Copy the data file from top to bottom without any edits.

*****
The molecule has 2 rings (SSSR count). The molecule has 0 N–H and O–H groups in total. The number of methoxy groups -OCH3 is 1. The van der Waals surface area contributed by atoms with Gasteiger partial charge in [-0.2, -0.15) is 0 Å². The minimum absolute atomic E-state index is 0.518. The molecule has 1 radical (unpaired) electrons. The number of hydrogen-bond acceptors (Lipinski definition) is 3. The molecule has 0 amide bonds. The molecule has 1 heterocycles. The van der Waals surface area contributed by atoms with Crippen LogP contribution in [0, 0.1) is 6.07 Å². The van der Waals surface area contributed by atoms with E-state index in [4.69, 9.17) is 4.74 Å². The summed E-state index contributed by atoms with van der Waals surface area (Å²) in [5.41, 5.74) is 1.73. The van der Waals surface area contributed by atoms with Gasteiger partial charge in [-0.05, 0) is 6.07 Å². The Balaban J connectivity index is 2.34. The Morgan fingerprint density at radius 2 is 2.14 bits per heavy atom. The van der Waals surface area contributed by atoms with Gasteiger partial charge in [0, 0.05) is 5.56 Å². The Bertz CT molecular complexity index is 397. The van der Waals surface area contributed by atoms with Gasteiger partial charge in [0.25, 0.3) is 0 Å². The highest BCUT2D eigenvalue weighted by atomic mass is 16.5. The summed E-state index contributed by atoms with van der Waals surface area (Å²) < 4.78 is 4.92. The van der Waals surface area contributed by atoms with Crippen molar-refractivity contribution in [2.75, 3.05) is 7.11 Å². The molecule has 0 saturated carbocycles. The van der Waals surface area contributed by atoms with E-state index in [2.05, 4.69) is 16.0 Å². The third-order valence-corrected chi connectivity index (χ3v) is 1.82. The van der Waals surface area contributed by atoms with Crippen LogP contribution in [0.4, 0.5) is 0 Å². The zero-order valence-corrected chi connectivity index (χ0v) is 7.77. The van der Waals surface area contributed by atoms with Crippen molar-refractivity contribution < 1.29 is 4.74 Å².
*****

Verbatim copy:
The molecule has 2 rings (SSSR count). The molecule has 0 N–H and O–H groups in total. The number of methoxy groups -OCH3 is 1. The van der Waals surface area contributed by atoms with Gasteiger partial charge in [-0.2, -0.15) is 0 Å². The minimum absolute atomic E-state index is 0.518. The molecule has 1 radical (unpaired) electrons. The number of hydrogen-bond acceptors (Lipinski definition) is 3. The molecule has 0 amide bonds. The molecule has 1 heterocycles. The van der Waals surface area contributed by atoms with Crippen LogP contribution in [0, 0.1) is 6.07 Å². The van der Waals surface area contributed by atoms with E-state index in [4.69, 9.17) is 4.74 Å². The summed E-state index contributed by atoms with van der Waals surface area (Å²) in [5.41, 5.74) is 1.73. The van der Waals surface area contributed by atoms with Gasteiger partial charge in [-0.05, 0) is 6.07 Å². The Balaban J connectivity index is 2.34. The Morgan fingerprint density at radius 2 is 2.14 bits per heavy atom. The van der Waals surface area contributed by atoms with Gasteiger partial charge in [0, 0.05) is 5.56 Å². The Bertz CT molecular complexity index is 397. The van der Waals surface area contributed by atoms with Gasteiger partial charge in [0.25, 0.3) is 0 Å². The highest BCUT2D eigenvalue weighted by atomic mass is 16.5. The summed E-state index contributed by atoms with van der Waals surface area (Å²) < 4.78 is 4.92. The van der Waals surface area contributed by atoms with Crippen molar-refractivity contribution in [2.75, 3.05) is 7.11 Å². The molecule has 0 saturated carbocycles. The van der Waals surface area contributed by atoms with E-state index in [2.05, 4.69) is 16.0 Å². The third-order valence-corrected chi connectivity index (χ3v) is 1.82. The van der Waals surface area contributed by atoms with Crippen LogP contribution in [0.4, 0.5) is 0 Å². The zero-order valence-corrected chi connectivity index (χ0v) is 7.77. The van der Waals surface area contributed by atoms with Crippen molar-refractivity contribution < 1.29 is 4.74 Å².